You may know from the story of Moses, that he killed an Egyptian who was beating up one of his fellow Hebrews. So he fled from Egypt, as others had witnessed what he did. His record wasn’t squeaky clean, yet God called him.

Believe it or not God has called each of us in the same way. The Lord is not interested in beating us up over what we’ve done in the past, but asks us to follow from this moment on, and to serve as He desires. God has a plan for our lives, equips us for it, and brings it about.

For Moses, what God was asking of him was hard, was something he felt he really couldn’t do. He was afraid too. We only read his first two excuses to God why not to obey, with the declaration by God of being, ‘I AM’. Moses goes on to argue with God that the Hebrew people might not believe him or listen to him, and that he doesn’t speak well enough. Despite all his excuses, God still works things around to use Moses as intended.

We often have feelings of self-doubt or discern that we have a way to go that goes against what we’d want for ourselves. Many of us are not physically in a place to be able to go out and serve. Yet God equips us and can use us despite it all, in however hard for us it might be.

In turning again to the Romans passage, we can see that we are all called, in whatever stage of life, to serve the living God, to allow God to work in us through his grace and mercy, making us into his likeness, making us into lights in the darkness of the world around.

What that looks like for each of us is different, and it will be different at different stages of our lives. It is in careful prayer, opening ourselves to listen to God, to what that might be, and to test it out, that we discern what God is saying.

That call for us may simply be in how we live our lives showing God to others. It can always be in prayer as we pray for others, for those we agree with and those we don’t agree with. We may feel called to pray for politicians, for example, or students coming back in September, or those we know who don’t believe in God.

For all of us though, whatever we are called to in this moment in time, we cannot do it in our own strength. We can only follow God’s call on our lives to be and to do, through the strength of Christ within us, as we give ourselves over to his way for us.

Tune: Caithness – from Scottish Psalter (1685)

O Jesus Christ, grow thou in me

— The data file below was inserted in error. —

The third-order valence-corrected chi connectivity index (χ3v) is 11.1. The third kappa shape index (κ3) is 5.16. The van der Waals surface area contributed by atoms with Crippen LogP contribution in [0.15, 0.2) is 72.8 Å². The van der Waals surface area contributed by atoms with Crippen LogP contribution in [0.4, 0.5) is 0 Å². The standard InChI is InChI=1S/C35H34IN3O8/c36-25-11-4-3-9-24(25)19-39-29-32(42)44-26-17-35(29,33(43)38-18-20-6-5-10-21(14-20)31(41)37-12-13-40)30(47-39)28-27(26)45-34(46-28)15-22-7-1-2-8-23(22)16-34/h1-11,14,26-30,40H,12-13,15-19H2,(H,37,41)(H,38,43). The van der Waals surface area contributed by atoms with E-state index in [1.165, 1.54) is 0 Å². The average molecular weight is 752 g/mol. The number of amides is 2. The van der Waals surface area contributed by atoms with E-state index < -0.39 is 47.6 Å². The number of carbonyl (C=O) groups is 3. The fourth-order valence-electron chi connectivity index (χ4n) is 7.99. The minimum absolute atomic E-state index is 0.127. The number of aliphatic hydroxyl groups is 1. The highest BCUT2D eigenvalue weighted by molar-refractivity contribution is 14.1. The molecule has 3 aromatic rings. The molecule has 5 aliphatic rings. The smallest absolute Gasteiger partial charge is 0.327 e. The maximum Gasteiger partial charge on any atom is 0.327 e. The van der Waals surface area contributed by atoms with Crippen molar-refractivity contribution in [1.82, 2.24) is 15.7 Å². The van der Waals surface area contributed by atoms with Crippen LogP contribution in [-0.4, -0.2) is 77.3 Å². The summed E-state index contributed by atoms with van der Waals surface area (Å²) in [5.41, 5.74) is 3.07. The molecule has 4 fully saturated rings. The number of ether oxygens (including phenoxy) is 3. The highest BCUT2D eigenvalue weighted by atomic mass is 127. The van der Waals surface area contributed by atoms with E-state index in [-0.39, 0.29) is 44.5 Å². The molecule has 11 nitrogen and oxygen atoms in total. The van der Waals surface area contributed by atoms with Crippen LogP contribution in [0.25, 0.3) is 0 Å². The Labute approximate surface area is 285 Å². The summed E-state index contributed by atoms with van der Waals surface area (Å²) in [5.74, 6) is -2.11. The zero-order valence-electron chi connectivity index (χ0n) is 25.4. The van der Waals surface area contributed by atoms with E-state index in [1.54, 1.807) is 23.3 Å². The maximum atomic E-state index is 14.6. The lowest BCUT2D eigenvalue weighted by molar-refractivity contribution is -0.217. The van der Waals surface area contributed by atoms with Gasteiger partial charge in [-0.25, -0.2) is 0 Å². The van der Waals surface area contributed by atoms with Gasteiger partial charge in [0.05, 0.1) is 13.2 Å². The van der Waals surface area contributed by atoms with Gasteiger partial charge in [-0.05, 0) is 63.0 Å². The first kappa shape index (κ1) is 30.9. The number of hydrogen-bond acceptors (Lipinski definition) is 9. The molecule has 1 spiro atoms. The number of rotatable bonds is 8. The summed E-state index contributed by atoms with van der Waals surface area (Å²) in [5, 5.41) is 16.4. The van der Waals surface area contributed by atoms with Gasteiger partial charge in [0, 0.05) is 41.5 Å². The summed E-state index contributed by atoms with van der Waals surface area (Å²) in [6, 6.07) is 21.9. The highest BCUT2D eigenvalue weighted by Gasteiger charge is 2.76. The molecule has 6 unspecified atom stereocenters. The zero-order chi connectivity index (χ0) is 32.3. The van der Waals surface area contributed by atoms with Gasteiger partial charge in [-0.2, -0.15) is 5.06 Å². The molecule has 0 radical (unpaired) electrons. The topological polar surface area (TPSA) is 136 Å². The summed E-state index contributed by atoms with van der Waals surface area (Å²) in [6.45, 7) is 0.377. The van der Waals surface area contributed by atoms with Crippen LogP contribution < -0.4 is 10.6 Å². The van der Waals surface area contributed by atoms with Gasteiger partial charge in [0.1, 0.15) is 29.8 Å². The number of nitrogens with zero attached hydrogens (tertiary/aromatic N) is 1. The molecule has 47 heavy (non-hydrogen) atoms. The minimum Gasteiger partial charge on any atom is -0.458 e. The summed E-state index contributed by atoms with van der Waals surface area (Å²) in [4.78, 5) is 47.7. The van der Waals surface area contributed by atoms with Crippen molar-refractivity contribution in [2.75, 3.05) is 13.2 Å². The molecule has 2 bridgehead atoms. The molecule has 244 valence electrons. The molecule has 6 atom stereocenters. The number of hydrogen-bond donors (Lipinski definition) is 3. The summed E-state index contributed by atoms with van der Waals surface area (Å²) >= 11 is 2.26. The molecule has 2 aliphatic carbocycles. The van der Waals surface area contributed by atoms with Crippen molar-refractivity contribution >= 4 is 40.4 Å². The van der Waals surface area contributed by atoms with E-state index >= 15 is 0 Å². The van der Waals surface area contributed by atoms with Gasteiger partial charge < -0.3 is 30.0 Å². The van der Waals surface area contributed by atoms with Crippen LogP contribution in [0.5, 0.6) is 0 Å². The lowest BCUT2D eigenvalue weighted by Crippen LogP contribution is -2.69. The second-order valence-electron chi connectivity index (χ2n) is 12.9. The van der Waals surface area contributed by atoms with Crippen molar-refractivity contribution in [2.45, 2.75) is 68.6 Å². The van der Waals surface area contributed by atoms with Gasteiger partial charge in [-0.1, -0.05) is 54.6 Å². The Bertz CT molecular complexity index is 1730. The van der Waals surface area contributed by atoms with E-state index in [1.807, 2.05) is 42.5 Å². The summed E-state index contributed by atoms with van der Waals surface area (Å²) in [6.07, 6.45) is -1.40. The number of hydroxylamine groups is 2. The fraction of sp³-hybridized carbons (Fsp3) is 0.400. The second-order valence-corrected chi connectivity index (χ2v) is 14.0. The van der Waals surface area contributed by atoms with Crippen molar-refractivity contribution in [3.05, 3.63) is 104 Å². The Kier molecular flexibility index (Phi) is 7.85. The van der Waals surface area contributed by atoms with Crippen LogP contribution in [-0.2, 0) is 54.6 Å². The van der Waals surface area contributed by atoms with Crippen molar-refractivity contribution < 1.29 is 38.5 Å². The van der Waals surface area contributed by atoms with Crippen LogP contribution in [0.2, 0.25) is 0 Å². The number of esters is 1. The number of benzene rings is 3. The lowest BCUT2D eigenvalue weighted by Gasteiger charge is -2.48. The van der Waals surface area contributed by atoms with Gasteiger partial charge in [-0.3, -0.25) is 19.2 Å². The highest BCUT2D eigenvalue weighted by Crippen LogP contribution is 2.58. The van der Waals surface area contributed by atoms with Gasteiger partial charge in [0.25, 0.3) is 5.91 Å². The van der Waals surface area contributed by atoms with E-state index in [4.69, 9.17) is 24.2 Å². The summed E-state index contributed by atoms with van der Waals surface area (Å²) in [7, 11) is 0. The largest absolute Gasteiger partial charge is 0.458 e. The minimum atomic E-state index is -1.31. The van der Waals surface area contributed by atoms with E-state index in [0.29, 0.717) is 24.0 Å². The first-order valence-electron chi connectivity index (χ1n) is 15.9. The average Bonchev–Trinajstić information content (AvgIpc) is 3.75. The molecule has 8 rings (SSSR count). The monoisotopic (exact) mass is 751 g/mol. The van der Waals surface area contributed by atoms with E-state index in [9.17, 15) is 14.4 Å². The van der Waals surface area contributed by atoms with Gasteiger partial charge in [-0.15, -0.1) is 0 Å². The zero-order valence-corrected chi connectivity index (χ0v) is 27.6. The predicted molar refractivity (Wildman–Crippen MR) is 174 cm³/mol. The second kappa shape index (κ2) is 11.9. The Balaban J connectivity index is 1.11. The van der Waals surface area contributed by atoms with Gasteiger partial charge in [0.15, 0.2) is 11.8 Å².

and all things else recede;
my heart be daily nearer thee,
from sin be daily freed.

Each day let thy supporting might
my weakness still embrace;
my darkness vanish in thy light,
thy life my death efface.

Let faith in thee and in thy might
my every motive move,
be thou alone my soul’s delight,
my passion and my love.

Fill me with gladness from above,
hold me by strength divine!
Lord, let the glow of thy great love
through my whole being shine.

Make thoughts of self grow less and less,
be thou my life and aim;
O make me daily, through thy grace,
more worthy of thy name!

Johann C. Lavater (1741-1801)
tr. attrib. Elizabeth L Smith (1817-98)

Prayers of intercession
Prayer by Jan Berry, from ‘Worship: from the United Reformed Church, Encircled by prayer’.

When we hear the voices of self-doubt, telling us we are worthless,
that we are weak and can do nothing and change is beyond our grasp:

God, who has made us in your image
give us the power of your Spirit to learn and grow,
and to work with you towards a new creation.

When the vulnerable are exploited, and the trust if the innocent betrayed.
When the strong seem invincible and the weak have nowhere to turn:

God, who sides with the poor
give us the power of your Spirit to resist evil
and to work with you towards a new creation.

In a world crying out for peace, where conflicts seem hardened into steel
Where war and poverty uproot families and homes, and those seeking refuge are treated as criminals:

God, who made the world to be one,
give us the power of your Spirit to struggle for justice,
and to work with you towards a new creation.

In a church that is afraid of difference, and sets up barriers against the outside,
Where people are fearful of change, clinging to outworn ways:

God, who calls us to be your people,
give us the power of your Spirit to witness for you,
and to work with you towards a new creation.

The Lord’s Prayer . . .

Tune: Angels’Song – Orlando Gibbons (1583 – 1625)

Forth in thy name, O Lord I go
my daily labour to pursue,
thee, only thee, resolved to know
in all I think or speak or do.

The task thy wisdom hath assigned
O let me cheerfully fulfil!
In all my works thy presence find,
and prove thy good and perfect will.

Thee may I set at my right hand,
whose eyes my inmost substance see,
and labour on at thy command,
and offer all my works to thee.

Give me to bear thine easy yoke,
and every moment watch and pray,
and still to things eternal look,
and hasten to thy glorious day;

for thee delightfully employ
whate’er thy bounteous grace hath given,
and run my course with even joy,
and closely walk with thee to heaven.

Charles Wesley (1707 – 88) altd.

Blessing from ‘Encircled by Prayer’ by Terry Oakley
May the strength of God surround us;
the promise of God protect us;
and the grace of God guide us;
so may we be markers of God’s mercy
to those whom we love and serve.

And may the blessing of God almighty, Father, Son and Holy Spirit,
be with us all and those we love, now and always,

Organ Voluntary: Choral Song – Samuel Sebastian Wesley (1810 – 76)